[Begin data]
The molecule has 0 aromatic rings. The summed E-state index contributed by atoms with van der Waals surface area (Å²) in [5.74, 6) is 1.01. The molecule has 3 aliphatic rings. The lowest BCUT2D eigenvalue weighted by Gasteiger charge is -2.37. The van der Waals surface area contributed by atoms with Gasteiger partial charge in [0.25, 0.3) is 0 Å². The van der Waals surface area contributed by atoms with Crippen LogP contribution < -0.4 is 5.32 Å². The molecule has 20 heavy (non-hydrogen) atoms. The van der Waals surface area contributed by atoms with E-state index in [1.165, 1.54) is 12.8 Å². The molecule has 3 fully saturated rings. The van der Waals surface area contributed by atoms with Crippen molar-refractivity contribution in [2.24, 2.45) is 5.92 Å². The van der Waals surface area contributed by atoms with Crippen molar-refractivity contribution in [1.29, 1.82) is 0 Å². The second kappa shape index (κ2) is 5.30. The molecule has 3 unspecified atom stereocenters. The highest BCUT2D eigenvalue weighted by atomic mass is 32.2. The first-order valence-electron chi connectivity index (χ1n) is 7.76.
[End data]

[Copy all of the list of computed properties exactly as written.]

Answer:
The molecule has 0 aromatic rings. The summed E-state index contributed by atoms with van der Waals surface area (Å²) in [5.74, 6) is 1.01. The molecule has 3 aliphatic rings. The lowest BCUT2D eigenvalue weighted by Gasteiger charge is -2.37. The van der Waals surface area contributed by atoms with Gasteiger partial charge in [0.25, 0.3) is 0 Å². The van der Waals surface area contributed by atoms with Crippen LogP contribution < -0.4 is 5.32 Å². The molecule has 20 heavy (non-hydrogen) atoms. The van der Waals surface area contributed by atoms with E-state index in [1.165, 1.54) is 12.8 Å². The molecule has 3 fully saturated rings. The van der Waals surface area contributed by atoms with Crippen molar-refractivity contribution in [2.24, 2.45) is 5.92 Å². The van der Waals surface area contributed by atoms with Crippen molar-refractivity contribution in [1.29, 1.82) is 0 Å². The second kappa shape index (κ2) is 5.30. The molecule has 3 unspecified atom stereocenters. The highest BCUT2D eigenvalue weighted by atomic mass is 32.2. The first-order valence-electron chi connectivity index (χ1n) is 7.76.